This Living Church editorial from the end of 1950 addresses the founding of the National Council of Churches of Christ in the United States of America (almost always today called the National Council of Churches or NCC) on Nov. 29, 1950, and the election of the Presiding Bishop of the Episcopal Church, Henry Knox Sherrill, as its first president. The NCC brought together a large number of interchurch agencies as a representative ecumenical body of Protestant and Orthodox churches.

TLC took a stance of cautious welcome, criticizing some of the activities and positions of predecessor bodies, but hoping and praying that “it will justify the high hopes that are placed in it by the millions of members of its constituent bodies, and we wish it long life and the blessings of the Lord and Saviour in whose Name it is set up, and to whose service it is dedicated.” This statement stands out as indicative of the churchmanship and ecclesiology articulated by a good number of Episcopalians at the time and — still: “The Episcopal Church is both protestant and orthodox; but it is also and primarily Catholic, and is not a ‘denomination.’”

Today, the National Council of Churches — with its headquarters in Washington, D.C. — brings together 37 American church bodies for common advocacy, mutual communication, dialogue with Muslim and Jewish communities, education, service, publishing, and leadership formation. It also encourages local ecumenical collaborations and interfaith conversations. The NCC holds copyright to the Revised Standard Version and the New Revised Standard Version of the Bible, both of which it makes available widely in many formats for the use of English-speaking Christians.

From The Living Church (Dec. 10, 1950), pp. 14-15.


The inauguration of the National Council of the Churches of Christ in the USA is news of first importance to American Christians. And the election of our own Presiding Bishop, the Most Rev. Henry Knox Sherrill, as its first president, is a signal honor to our own Church, as well as a recognition of Bishop Sherrill’s personal leadership and ability. We congratulate him, and we feel that the NCCCUSA is also to be congratulated on its choice of a leader. We hope that our churches generally will give thanks for the formation of the NCCCUSA. It would also be well if the rector of each parish would explain to his congregation just what this new organization is, and the relationship of our own Church to it. First, it would be well to clear away some misunderstandings that may arise, and to set forth plainly what the NCCCUSA is not. It is not a super-Church, a United Church, or any kind of Church at all. It has no power to deal with doctrinal questions and no governing authority over its constituent bodies. It cannot dictate to the Episcopal Church, or to any other communion, in any way whatever. It has no control over the General Convention or the National Council of our own Church, or over similar organs of other members.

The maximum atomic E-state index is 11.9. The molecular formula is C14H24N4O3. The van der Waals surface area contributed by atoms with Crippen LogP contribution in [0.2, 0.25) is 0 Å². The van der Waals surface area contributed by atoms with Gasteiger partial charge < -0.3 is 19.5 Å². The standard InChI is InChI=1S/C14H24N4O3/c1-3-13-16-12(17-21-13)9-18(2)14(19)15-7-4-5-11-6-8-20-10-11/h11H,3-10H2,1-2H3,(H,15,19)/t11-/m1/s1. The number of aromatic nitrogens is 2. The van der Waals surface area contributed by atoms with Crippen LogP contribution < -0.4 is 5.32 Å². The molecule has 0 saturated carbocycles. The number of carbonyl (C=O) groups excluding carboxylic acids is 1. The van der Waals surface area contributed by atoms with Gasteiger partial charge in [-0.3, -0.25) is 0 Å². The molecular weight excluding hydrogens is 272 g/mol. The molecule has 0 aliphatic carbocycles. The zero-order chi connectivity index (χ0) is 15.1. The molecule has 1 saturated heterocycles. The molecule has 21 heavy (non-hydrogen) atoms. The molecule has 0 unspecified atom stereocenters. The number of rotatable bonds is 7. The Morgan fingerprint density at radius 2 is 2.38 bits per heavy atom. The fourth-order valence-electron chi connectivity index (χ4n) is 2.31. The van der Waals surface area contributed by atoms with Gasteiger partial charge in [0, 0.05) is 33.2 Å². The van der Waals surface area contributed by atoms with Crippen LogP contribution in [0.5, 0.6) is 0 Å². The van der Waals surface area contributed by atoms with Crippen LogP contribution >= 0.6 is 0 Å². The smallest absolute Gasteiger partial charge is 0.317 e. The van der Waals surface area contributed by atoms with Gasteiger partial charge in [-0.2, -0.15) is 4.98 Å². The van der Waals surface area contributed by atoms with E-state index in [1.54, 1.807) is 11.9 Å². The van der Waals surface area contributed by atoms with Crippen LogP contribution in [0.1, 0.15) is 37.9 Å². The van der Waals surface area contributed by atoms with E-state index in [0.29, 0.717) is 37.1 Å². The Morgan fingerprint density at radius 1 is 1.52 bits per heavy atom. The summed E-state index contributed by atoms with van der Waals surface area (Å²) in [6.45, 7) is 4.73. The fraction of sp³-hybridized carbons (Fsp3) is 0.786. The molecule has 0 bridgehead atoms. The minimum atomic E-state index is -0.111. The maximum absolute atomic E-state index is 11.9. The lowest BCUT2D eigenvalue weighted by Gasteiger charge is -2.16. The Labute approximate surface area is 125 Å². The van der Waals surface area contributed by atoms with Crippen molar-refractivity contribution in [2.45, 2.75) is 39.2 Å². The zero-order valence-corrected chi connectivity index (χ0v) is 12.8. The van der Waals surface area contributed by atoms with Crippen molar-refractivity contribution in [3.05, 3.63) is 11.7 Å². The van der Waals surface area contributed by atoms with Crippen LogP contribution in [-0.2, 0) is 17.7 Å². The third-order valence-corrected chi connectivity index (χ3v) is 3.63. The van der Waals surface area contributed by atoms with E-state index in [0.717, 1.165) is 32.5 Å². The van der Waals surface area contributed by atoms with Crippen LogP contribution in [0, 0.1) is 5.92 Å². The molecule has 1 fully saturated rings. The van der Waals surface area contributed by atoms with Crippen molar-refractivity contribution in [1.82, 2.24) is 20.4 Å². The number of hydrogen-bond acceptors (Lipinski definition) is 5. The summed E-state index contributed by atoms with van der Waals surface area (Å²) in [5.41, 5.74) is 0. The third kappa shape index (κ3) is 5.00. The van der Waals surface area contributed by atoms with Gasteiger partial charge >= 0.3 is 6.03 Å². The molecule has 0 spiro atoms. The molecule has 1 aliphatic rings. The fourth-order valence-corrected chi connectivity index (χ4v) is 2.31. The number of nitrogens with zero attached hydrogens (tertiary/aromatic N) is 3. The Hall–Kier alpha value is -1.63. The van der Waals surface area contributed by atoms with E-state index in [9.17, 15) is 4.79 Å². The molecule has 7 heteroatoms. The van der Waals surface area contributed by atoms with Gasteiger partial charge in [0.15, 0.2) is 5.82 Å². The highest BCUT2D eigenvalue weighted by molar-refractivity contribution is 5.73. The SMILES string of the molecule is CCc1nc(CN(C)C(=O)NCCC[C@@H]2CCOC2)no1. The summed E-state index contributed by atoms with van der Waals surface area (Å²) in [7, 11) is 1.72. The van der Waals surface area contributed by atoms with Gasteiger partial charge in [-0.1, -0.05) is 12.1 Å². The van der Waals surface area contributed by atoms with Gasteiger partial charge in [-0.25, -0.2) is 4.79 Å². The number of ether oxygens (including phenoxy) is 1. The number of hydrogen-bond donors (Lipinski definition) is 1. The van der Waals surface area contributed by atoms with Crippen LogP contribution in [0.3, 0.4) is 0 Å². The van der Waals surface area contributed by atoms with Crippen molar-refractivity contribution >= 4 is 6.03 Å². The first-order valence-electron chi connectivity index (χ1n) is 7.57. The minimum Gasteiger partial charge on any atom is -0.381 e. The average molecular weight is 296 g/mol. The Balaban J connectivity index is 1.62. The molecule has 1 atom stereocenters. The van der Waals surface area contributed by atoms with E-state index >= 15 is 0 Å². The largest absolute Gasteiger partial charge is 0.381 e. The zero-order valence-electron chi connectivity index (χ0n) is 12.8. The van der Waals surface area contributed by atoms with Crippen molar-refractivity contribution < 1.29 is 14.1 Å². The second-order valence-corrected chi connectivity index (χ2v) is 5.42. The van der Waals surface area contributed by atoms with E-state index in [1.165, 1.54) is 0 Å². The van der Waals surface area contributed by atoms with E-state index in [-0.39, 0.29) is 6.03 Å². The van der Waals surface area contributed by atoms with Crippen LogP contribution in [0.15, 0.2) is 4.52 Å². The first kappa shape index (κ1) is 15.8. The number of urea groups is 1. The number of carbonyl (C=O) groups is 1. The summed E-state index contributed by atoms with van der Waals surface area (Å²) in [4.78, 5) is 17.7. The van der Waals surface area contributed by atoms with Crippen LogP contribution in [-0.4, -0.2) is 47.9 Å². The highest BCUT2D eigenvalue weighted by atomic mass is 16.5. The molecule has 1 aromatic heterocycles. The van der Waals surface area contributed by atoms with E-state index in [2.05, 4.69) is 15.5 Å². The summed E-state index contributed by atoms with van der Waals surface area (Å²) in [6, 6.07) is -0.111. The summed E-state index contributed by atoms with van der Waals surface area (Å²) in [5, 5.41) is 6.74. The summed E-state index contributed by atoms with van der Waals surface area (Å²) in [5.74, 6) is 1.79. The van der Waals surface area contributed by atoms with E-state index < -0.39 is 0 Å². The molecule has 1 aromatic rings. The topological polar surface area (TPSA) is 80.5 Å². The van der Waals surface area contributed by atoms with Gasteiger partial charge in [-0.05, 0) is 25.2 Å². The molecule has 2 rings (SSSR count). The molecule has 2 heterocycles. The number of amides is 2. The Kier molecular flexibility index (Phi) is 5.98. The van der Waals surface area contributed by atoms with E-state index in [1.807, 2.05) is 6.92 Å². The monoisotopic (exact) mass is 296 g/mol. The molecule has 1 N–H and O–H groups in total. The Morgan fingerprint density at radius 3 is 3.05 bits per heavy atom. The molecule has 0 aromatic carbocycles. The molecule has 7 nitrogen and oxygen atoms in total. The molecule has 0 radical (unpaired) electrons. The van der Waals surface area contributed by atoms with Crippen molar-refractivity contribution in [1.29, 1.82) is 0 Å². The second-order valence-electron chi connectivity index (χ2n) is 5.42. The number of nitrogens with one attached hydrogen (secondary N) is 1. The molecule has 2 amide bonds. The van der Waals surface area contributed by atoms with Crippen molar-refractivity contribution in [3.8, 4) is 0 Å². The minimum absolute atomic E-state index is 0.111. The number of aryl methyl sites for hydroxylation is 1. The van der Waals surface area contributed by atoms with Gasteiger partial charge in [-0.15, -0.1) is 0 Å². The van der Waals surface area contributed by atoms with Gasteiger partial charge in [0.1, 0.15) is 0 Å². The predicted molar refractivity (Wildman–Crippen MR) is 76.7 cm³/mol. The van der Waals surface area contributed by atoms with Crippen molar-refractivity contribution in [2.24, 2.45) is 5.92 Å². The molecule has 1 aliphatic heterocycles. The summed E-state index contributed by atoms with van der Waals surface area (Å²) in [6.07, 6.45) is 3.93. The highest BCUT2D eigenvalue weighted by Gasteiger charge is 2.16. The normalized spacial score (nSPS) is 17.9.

Moreover, membership in the NCCCUSA does not in any respect alter the ecclesiastical position of the Episcopal Church, or affect its doctrine, discipline, or worship. It does not commit this Church to recognition of the orders, sacraments, or practices of any other religious body, Orthodox or Protestant, nor does it commit them to recognition of ours. It does not involve us in any form of intercommunion, open communion, or other sacramental relationship. It does not mean abandonment or modification of any doctrine of the Church, nor the undermining of the authority of the Book of Common Prayer. It does not commit us to the determination of our missionary policies by a super-agency, nor does it restrict us in any of our parochial, diocesan, or Church-wide policies and programs.

The constitution of the NCCCUSA specifically provides that the Council shall have no authority or administrative control over the Churches which constitute its membership. Specifically, it is declared that it shall have no authority to prescribe a common creed, or form of church government, or form of worship, or to limit the autonomy of the Churches cooperating in it.

So much for the negative side. What, then, is the National Council of Churches, and what is the relationship of the Episcopal Church to it?